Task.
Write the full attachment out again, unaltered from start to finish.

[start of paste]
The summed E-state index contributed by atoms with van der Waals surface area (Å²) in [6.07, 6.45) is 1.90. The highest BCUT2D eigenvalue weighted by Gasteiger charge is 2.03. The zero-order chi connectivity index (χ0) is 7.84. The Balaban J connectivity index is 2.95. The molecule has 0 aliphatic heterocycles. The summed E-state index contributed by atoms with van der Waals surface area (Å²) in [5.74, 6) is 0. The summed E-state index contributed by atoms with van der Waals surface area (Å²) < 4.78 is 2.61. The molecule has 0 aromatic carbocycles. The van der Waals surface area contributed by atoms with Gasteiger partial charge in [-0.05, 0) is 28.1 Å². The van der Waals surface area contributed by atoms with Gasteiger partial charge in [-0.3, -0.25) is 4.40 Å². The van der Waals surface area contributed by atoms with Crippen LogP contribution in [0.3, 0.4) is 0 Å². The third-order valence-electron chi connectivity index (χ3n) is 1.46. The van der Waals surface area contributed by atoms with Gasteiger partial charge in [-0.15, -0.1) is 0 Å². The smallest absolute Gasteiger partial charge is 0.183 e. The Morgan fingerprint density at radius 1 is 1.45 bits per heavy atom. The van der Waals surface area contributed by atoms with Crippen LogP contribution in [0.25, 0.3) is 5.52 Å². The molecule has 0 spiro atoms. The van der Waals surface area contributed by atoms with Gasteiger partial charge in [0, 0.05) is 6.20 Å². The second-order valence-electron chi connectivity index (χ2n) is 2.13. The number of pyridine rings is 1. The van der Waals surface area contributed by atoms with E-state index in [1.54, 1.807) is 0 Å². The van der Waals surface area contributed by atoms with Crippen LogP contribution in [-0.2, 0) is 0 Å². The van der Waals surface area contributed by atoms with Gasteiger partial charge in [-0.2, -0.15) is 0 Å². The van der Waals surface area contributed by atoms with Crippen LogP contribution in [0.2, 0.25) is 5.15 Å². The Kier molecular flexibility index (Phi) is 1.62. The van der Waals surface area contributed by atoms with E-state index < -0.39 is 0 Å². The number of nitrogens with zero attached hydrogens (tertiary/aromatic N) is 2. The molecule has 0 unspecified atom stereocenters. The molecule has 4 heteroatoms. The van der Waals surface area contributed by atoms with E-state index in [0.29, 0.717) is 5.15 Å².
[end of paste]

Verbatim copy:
The summed E-state index contributed by atoms with van der Waals surface area (Å²) in [6.07, 6.45) is 1.90. The highest BCUT2D eigenvalue weighted by Gasteiger charge is 2.03. The zero-order chi connectivity index (χ0) is 7.84. The Balaban J connectivity index is 2.95. The molecule has 0 aliphatic heterocycles. The summed E-state index contributed by atoms with van der Waals surface area (Å²) in [5.74, 6) is 0. The summed E-state index contributed by atoms with van der Waals surface area (Å²) < 4.78 is 2.61. The molecule has 0 aromatic carbocycles. The van der Waals surface area contributed by atoms with Gasteiger partial charge in [-0.05, 0) is 28.1 Å². The van der Waals surface area contributed by atoms with Gasteiger partial charge in [-0.3, -0.25) is 4.40 Å². The van der Waals surface area contributed by atoms with Crippen LogP contribution in [0.3, 0.4) is 0 Å². The third-order valence-electron chi connectivity index (χ3n) is 1.46. The van der Waals surface area contributed by atoms with Gasteiger partial charge in [-0.15, -0.1) is 0 Å². The smallest absolute Gasteiger partial charge is 0.183 e. The Morgan fingerprint density at radius 1 is 1.45 bits per heavy atom. The van der Waals surface area contributed by atoms with Crippen LogP contribution in [0.25, 0.3) is 5.52 Å². The molecule has 0 spiro atoms. The van der Waals surface area contributed by atoms with Gasteiger partial charge in [0, 0.05) is 6.20 Å². The second-order valence-electron chi connectivity index (χ2n) is 2.13. The number of pyridine rings is 1. The van der Waals surface area contributed by atoms with E-state index in [1.54, 1.807) is 0 Å². The van der Waals surface area contributed by atoms with Crippen LogP contribution in [-0.2, 0) is 0 Å². The van der Waals surface area contributed by atoms with Gasteiger partial charge in [-0.2, -0.15) is 0 Å². The van der Waals surface area contributed by atoms with Crippen LogP contribution in [0.2, 0.25) is 5.15 Å². The Kier molecular flexibility index (Phi) is 1.62. The van der Waals surface area contributed by atoms with E-state index < -0.39 is 0 Å². The number of nitrogens with zero attached hydrogens (tertiary/aromatic N) is 2. The molecule has 0 unspecified atom stereocenters. The molecule has 4 heteroatoms. The van der Waals surface area contributed by atoms with E-state index in [0.29, 0.717) is 5.15 Å².